President Biden’s American Rescue Plan

President Biden’s $1.9 trillion American Rescue Plan is a set of strategic actions designed to combat COVID-19 and the related economic downturn.  Key elements of the plan, based on Biden’s speech, announcements (https://www.whitehouse.gov/briefing-room/legislation/2021/01/20/president-biden-announces-american-rescue-plan/) and current news reports, includes the following:

  • $400 billion to combat COVID-19, including:

    • $160 billion to execute a national vaccination program ($20 billion), expand testing ($50 billion), mobilize a public health jobs program, and take other necessary steps to build capacity to fight the virus.  The plan envisions funding 100,000 public health workers to engage in vaccine outreach and contact tracing.  Expanding the Federal Medicaid Assistance Percentage (FMAP) to 100% for the administration of vaccines.

    • $170 billion for K-12 through higher education, including $130 billion to help K-12 reopen within 100 days and $35 billion for public colleges and universities and private historically Black Colleges and Universities and other Minority Serving Institutions.

    • $10 billion for expanding domestic manufacturing for pandemic supplies, including authority to use the Defense Production Act.

    • $30 billion appropriated to the Disaster Relief Fund to finance ensure sufficient supplies and protective gear, and to provide 100% federal reimbursement for critical emergency response resources to states, local governments, and Tribes, including deployment of the National Guard.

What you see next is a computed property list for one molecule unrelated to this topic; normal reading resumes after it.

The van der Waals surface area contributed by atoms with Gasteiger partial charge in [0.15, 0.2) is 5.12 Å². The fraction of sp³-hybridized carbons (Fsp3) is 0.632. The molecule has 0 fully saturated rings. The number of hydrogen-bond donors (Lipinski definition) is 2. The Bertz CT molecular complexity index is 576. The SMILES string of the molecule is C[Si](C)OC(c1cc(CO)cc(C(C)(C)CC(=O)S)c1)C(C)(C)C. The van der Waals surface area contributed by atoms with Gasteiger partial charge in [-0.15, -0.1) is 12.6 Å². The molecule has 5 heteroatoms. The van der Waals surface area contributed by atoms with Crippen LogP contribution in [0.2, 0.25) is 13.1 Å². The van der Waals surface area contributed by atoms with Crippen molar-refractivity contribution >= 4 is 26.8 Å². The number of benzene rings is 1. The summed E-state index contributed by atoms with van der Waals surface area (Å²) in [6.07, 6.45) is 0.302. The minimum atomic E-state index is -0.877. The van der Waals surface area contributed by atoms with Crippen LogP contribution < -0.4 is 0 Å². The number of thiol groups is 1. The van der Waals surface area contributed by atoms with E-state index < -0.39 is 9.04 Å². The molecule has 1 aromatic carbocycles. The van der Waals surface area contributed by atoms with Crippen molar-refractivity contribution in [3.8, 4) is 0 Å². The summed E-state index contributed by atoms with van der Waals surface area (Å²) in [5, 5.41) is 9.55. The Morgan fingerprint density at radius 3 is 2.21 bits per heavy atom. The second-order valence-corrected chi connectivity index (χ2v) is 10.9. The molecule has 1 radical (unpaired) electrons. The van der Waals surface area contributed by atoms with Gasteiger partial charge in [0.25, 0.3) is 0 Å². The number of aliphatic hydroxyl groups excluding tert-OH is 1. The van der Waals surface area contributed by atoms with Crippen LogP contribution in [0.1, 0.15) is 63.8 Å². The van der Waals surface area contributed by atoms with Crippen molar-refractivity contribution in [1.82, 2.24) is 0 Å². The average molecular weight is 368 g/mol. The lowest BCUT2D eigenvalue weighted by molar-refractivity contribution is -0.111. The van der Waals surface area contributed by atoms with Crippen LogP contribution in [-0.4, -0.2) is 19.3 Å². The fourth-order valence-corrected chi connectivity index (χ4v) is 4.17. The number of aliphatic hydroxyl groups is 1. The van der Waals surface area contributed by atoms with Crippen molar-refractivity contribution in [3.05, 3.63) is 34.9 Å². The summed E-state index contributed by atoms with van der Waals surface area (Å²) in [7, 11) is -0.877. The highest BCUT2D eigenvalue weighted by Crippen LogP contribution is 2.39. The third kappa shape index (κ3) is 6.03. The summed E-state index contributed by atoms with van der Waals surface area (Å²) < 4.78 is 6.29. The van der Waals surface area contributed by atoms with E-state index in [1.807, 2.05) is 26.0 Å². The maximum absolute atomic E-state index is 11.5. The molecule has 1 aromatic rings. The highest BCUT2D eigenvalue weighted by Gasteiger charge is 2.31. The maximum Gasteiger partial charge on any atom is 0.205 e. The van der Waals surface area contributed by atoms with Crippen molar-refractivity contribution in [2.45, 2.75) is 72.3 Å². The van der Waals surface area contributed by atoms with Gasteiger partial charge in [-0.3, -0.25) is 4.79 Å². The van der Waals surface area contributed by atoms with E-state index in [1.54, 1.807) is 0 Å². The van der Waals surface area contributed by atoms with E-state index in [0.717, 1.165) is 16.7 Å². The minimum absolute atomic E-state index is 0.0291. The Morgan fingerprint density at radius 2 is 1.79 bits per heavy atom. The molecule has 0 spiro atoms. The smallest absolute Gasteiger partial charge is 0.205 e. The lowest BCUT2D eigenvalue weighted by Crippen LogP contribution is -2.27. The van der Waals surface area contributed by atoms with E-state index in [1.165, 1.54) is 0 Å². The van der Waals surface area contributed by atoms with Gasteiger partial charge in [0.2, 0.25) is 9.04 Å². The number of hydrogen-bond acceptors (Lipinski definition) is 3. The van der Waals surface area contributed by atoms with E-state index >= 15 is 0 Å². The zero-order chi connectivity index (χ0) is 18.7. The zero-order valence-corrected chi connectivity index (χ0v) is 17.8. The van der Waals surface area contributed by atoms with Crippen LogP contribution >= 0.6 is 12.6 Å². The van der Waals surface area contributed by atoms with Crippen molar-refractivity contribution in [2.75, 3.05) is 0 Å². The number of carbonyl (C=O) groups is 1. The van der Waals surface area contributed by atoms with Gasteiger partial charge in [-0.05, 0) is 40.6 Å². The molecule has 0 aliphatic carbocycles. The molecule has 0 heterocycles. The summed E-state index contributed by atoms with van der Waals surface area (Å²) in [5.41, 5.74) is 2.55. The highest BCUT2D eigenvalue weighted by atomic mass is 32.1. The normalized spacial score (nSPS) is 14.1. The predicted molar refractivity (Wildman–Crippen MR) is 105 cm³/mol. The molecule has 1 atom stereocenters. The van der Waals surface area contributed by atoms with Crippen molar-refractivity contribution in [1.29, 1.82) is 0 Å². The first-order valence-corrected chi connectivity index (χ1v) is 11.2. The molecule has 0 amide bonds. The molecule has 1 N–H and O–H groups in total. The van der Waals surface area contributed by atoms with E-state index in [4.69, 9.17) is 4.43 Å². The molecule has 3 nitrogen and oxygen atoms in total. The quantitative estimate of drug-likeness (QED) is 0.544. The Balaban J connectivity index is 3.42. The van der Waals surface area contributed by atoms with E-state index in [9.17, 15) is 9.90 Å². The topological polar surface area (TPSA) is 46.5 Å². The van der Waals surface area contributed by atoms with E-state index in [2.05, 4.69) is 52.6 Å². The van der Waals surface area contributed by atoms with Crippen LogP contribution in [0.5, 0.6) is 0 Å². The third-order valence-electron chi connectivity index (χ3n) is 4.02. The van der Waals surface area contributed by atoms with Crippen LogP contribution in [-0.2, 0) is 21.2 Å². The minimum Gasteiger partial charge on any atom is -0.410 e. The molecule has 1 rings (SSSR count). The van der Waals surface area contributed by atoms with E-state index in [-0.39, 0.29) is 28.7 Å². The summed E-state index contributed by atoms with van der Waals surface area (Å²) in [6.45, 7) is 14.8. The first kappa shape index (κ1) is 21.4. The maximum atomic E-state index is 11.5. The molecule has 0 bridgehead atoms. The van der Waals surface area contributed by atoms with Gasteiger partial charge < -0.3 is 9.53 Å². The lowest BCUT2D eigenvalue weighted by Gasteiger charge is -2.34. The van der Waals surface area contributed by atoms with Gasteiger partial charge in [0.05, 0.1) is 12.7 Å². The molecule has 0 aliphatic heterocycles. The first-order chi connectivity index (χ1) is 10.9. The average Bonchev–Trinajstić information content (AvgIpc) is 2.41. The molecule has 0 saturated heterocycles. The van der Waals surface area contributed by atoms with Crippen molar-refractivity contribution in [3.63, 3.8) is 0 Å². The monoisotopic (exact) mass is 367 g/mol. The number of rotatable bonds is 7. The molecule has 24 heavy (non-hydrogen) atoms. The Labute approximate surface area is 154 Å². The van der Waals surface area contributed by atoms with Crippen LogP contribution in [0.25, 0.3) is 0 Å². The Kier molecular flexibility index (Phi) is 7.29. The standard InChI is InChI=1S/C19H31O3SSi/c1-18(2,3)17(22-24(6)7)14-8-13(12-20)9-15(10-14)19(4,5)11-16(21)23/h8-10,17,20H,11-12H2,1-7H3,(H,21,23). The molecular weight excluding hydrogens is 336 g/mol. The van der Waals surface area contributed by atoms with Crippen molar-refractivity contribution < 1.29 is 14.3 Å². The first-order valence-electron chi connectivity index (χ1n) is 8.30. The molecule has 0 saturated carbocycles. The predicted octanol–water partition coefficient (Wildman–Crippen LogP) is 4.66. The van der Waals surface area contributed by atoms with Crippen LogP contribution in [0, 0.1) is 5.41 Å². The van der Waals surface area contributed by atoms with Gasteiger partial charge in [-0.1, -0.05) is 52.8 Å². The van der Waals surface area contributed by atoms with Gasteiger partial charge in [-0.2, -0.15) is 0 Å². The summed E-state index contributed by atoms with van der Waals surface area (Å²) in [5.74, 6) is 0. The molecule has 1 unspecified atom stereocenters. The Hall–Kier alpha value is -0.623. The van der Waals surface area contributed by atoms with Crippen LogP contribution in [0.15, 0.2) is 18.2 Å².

• $11 billion to support to the international health and humanitarian response and build the capacity of the international community to fight COVID-19, its variants, and emerging biological threats.

    • $5 billion in funds for states to use to support educational programs and the learning needs of students significantly impacted by COVID-19, including K-12, higher education, or early childhood education programs.

    • Expanded paid sick and family leave:

      • Expansion of the Families First Coronavirus Response Act to include healthcare workers, first responders employers, businesses with over 500 employees, and under 50 employers

      • Expansion of paid sick and family and medical leave to provide over 14 weeks of paid sick and family and medical leave to help parents with additional caregiving responsibilities

      • Provide a maximum paid leave benefit of $1,400 per-week for eligible workers, which will provide full wage replacement to workers earning up to $73,000 annually

      • Enhance the refundable tax credit to 100% of the cost for employers with less than 500 employees to cover the cost of the expanded leave requirements

      • Reimburse state and local government for the cost of this leave

      • Extend emergency paid leave measures until September 30, 2021

  • $1 trillion for actions to address economic impacts of the pandemic.